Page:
Thursday, September 16, 2010

Stroke Patients Stop Taking Medications

Stroke patients who implicitly followed doctors orders generally understood why they were taking their medications and/or had adequate health insurance to pay for them.

However, one study recently published noted that 25% of stroke patients "stopped taking one or more of their stroke prevention medications within three months after their stroke." And patients who are either more severely disabled or without insurance are even more likely to discontinue medications.

Doctors need to be aware of this event so that they can properly handle medical incidences.
According to a lead researcher both patients and caregivers need clear streamlined instructions and follow-up on new risk factors.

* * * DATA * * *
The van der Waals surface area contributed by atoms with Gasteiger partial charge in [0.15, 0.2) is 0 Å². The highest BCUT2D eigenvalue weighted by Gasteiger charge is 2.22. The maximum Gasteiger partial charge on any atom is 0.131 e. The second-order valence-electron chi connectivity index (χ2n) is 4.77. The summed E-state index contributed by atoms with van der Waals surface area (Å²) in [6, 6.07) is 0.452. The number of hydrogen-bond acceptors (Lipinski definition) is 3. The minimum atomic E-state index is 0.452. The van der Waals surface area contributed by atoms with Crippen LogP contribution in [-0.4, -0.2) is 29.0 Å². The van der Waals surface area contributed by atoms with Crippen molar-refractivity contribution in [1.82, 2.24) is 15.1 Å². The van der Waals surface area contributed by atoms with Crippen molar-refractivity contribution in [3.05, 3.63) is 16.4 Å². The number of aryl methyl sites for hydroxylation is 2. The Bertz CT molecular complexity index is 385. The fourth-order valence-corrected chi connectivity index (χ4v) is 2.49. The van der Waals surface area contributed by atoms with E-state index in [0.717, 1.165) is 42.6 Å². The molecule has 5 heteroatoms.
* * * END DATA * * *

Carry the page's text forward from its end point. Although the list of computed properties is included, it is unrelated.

Over the last 15 years, there has been very little improvement in the use of medical therapies that have been shown to improve outcomes in outpatients with heart failure. Certain medications such as ACE inhibitors and beta blockers need to be prescribed more. Why doctors are not prescribing them as much as they once did is a mystery. Perhaps doctors are getting tired of using the same old drugs in favor of the newer, more expensive ones.

Information taken from MedlinePlus, health information from the National Library of Medicine

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